• To the woods

Twenty years ago, in a break from a broadcasting and media conference in Toronto, I hired a car and drove to the northern outskirts of the city.  I’d heard word of a gallery in Kleinburg – the Canadian Art Collection begun in 1965 by Robert and Signe McMichael – featuring paintings by Canadian landscape artists from the 1910s and 20s.  Nothing prepared me for the immediacy of the work of Tom Thomson and, to differing degrees, of other artists such as Franklin Carmichael, Lawren Harris, A. Y. Jackson and J. E. H. MacDonald.  I remember afterwards driving much further out, in the direction of the Algonquin Park, and getting out for a long and rough scramble off the beaten track. It was autumn, so the colours outside were as vivid as those of the paintings I’d just seen inside the McMichael Gallery.

These memories came flooding back at the Dulwich Picture Gallery this week when I went to see ‘Painting Canada’ (19 October 2011 – 8 January 2012).  Although I find the Gallery’s special exhibition space cramped and its monitoring of visitors unduly zealous (an unexplained ban on shoulder bags, close patrolling by ear-pieced attendants), the art itself is greater than these unwelcome intrusions.

Not for nothing is the exhibition subtitled ‘Tom Thomson and the Group of Seven’.  Thomson (1877-1917) rightly takes pride of place.  His most famous large-scale oils, both from 1916 – The West Wind and The Jack Pine (below) – face the visitor in the first room.

At the opposite end of the gallery – and of the stylistic spectrum – are the abstract landscapes that Lawren Harris painted c. 1923-31.  They made a distinct impression on me both then and now, first among them the many versions of his view of Mt Lefroy in Western Canada.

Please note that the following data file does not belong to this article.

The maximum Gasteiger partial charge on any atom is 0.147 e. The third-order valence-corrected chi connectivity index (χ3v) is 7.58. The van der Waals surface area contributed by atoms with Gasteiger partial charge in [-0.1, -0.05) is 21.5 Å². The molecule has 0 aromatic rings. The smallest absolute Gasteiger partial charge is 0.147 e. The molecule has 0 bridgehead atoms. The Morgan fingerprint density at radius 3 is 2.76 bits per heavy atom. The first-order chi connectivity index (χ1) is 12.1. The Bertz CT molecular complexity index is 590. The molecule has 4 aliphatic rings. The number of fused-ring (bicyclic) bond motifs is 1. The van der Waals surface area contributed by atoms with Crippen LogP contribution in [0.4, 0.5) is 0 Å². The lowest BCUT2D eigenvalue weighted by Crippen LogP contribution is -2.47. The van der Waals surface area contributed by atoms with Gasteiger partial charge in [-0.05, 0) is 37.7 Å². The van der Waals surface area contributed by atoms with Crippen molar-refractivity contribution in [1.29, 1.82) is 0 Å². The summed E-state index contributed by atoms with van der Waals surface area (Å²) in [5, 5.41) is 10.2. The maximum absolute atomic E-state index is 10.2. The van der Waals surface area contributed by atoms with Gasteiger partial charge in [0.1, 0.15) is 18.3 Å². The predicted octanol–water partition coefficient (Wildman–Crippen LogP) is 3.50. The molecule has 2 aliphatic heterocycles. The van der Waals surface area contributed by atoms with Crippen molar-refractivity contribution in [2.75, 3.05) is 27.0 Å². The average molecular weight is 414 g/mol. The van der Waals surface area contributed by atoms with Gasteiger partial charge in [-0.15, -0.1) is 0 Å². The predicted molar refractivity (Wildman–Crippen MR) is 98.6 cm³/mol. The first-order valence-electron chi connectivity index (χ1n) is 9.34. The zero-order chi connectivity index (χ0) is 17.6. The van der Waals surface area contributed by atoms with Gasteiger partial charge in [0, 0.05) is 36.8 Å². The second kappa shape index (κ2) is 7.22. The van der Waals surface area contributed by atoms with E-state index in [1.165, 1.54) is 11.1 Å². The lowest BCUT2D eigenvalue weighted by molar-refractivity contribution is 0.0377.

The really fascinating and revelatory element in ‘Painting Canada’ are the many so-called ‘sketches’ made by Thomson on his forays into the wilderness, primarily in Algonquin.  These were painted on wood panels c. 8.5″ x 10.5″.  His paint box, with measurements to match, had several slots in the lid into which he could place his most recent panels to dry safely while he set to work on the next.  Some three dozen such ‘sketches’ are exhibited, several of them with larger-scale canvases based on them displayed alongside.  This affords a detailed comparison.  For my money, the plein-air sketches win hands-down every time.

I was curious to understand why this should be so.  Thomson’s views of the wild, chaotic scenery of lakes, trees and scrub are always vibrant.  But the panel sketches are even more alive.  I suddenly realised why.  Thomson seems to have painted straight onto (what now are the golden-orange) panels, with no colour wash.  He sketched the primary tree shapes in the foreground and middleground in blacks and whites (silver birches were his favourite subject). Then, in thicker strokes, he added the horizontals between the verticals – sky, hills, lakes, scrub.

The revelation came when I realised that the vivacity of these sketches came in large measure from the unwashed panel background.  The mainly horizontal brush strokes filling the space between the verticals do not stretch to the edge of the trees, as can be seen in April in Algonquin Park (1917, above).  This gives the trees an almost tangible vibrancy, as if they are in motion.  Some might see such spaces as auras, because the panel’s colour lends a warm, potent glow to the image.

Somehow, this elasticity became ironed out when the image was transferred onto a large canvas.  Compare the iconic The Jack Pine above and its sketch (1916, below).  I know which one speaks more eloquently to me (and it’s also because of the more violent brush strokes for the land, water and sky).

The Dulwich exhibition is well worth a visit.  Just try to go when it’s not crowded.  The catalogue is excellent.  The books that I bought in Canada twenty years ago are also excellent, although I don’t know if they or any revised versions are still in print: The McMichael Canadian Art Collection (25th anniversary edition, Toronto, 1989) and Tom Thomson: The Silence and the Storm (3rd edition, Toronto, 1989).


Anyone interested in the history of the McMichael Collection – which is the major contributor to the Dulwich exhibition – should read Mary Ambrose’s article ‘War of Independence’ (The Independent magazine, 12 December 1998, 31-34).  She discusses the often bitter battles fought between the McMichaels and the provincial authorities over the principles of the collection, a battle which seems to have been airbrushed out of today’s official profile of this unique artistic endeavour.

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